40. ^ "Democratic Peace: Happiness – This Utilitarian Argument For Freedom Is True". Archived from the original on November 2, 2006. Retrieved 2006-02-13.
  42. ^ "R..J. Rummel—A Multi-faceted Scholar".
  43. ^ "Rudolph Rummel Talks About the Miracle of Liberty and Peace".
  44. ^ Cook on Stannard, p. 12. Rummel's quote and estimate from his website, about midway down the page, after footnote 82. "Even if these figures are remotely true, then this still make this subjugation of the Americas one of the bloodier, centuries long, democides in world history."
  45. ^ Democratic Peace Q&A Version 2.0 – In the Fostering Democracy section, Rummel writes, "I am opposed to invading a country to democratize it." – Freedom, Democide, War.
  46. ^ Rummel, R. J. (2016-07-01). "Libertarianism and International Violence". Journal of Conflict Resolution. 27: 27–71. doi​:​10.1177/0022002783027001002​. S2CID 145801545.
  47. ^ Rummel, R. J. (1984). "Libertarianism, Violence within States, and the Polarity Principle". Comparative Politics. 16 (4): 443–462. doi:10.2307/421949. ISSN 0010-4159. JSTOR 421949.
  48. ^ STATISTICS OF DEMOCIDE Chapter 13 Death By American Bombing And Other Democide * By R.J. Rummel
  49. ^ Rummel, R. j (18 July 2009). "A Freedomist View: So What If A Lie?--It Is The Politics of Power".
  50. ^ "Censor Media".
  51. ^ Eliminating Democide and War Through An Alliance of Democracies* By R.J. Rummel.
  52. ^ "Kennedy Love Dysfunction".
  53. ^ "Death of American Democracy".
  54. ^ "Authoritarianism on Way".
  55. ^ "Global Warming is Scam for Power".
  56. ^ "Was Democratic Peace Killed? Part VI".
  57. ^ "Archived copy". Archived from the original on August 6, 2007. Retrieved 2005-05-14.
  58. ^ "Archived copy". Archived from the original on May 19, 2007. Retrieved 2006-03-02.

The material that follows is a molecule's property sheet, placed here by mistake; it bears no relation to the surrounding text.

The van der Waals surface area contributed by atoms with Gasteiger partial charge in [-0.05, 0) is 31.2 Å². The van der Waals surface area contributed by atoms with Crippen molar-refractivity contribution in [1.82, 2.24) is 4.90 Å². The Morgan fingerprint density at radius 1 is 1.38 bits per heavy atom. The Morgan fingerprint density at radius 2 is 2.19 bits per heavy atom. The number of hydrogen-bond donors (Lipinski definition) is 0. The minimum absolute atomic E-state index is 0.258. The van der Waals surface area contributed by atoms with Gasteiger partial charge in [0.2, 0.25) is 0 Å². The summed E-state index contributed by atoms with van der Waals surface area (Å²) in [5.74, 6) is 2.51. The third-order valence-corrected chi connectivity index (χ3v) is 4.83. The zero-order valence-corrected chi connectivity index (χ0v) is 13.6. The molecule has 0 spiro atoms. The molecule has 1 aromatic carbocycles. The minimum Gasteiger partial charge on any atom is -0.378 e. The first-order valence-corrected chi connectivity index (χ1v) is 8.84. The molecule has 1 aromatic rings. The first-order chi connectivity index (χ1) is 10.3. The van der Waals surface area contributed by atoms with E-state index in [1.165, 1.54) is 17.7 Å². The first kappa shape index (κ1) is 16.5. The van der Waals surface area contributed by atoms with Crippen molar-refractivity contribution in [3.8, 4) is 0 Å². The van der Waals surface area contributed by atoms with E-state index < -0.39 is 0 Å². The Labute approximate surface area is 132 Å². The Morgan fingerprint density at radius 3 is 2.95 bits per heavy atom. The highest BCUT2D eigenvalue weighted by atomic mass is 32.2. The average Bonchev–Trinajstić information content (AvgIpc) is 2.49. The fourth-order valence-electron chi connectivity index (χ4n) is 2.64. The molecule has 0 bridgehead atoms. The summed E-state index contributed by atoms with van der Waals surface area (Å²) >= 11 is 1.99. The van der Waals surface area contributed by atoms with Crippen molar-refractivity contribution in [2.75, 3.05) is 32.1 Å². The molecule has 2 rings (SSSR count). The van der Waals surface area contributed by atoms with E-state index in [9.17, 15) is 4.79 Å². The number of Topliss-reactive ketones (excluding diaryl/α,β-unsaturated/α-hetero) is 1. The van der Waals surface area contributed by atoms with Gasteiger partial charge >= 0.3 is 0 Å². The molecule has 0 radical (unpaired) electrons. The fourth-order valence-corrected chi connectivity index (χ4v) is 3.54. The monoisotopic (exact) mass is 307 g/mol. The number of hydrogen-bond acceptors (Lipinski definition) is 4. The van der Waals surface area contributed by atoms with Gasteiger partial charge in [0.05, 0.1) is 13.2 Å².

59. ^ "Democratic Peace Bibliography".
  60. ^ Democratic Peace Q&A
  61. ^ Pugh, Jeffrey (April 2005). "Democratic Peace Theory: A Review and Evaluation". CEMPROC Working Paper Series. Archived from the original on February 15, 2018. Retrieved 2017-06-14.
  62. ^ a b Gleditsch, Nils Petter (1992). "Democracy and Peace". Journal of Peace Research. 29 (4): 369–376. doi​:​10.1177/0022343392029004001​. ISSN 0022-3433. JSTOR 425538. S2CID 110790206. Quotations are from Nils Petter Gleditsch's Democracy and Peace (1995), a paper that warmly defends the existence of democratic peace, and asserts that it, and the difficulty distant states have in waging war against each other, fully account for the phenomena.
  63. ^ Bremer, Stuart A. (June 1992). "Dangerous Dyads: Conditions Affecting the Likelihood of Interstate War, 1816–1965". The Journal of Conflict Resolution. 36 (2): 309–341. doi​:​10.1177/0022002792036002005​. JSTOR 174478. S2CID 144107474.
  64. ^ "Archived copy". Archived from the original on 2008-02-17. Retrieved 2008-02-26.
  65. ^​http://www.nyu.edu/gsas/dept/politics/faculty/smith/dempeace.PDF
  66. ^ "Archived copy" (PDF). Archived from the original (PDF) on 2006-06-25. Retrieved 2005-08-29.
  67. ^ "Archived copy". Archived from the original on 2005-12-21. Retrieved 2005-12-12.
  68. ^ http://www.isanet.org/noarchive/wayman.html
  69. ^ "Archived copy" (PDF). Archived from the original (PDF) on 2005-02-13. Retrieved 2005-08-28.
  71. ^ Doyle, Michael W. (1983). "Kant, Liberal Legacies, and Foreign Affairs". Philosophy & Public Affairs. 12 (3): 205–235. ISSN 1088-4963. JSTOR 2265298.
  72. ^ AWARD RECIPIENTS Archived 2013-02-08 at the Wayback Machine
  73. ^ Susan Strange Award Archived 2013-02-08 at the Wayback Machine
  74. ^ "Conflict Processes Organized Section Lifetime Achievement Award Recipients". American Political Science Association (APSA). Archived from the original on 2013-05-10.
  75. ^ "Praise for books by Nobel Peace Prize finalist R. J. Rummel".
  76. ^ "A necessary footnote"
  77. ^ a b "Freedom, Democide, War: An Alternative History Series".
  78. ^ a b LIst of Documents, University of Hawaiʻi, retrieved 2018-10-25
  79. ^ a b Thematic List of Documents, University of Hawaiʻi, retrieved 2018-10-25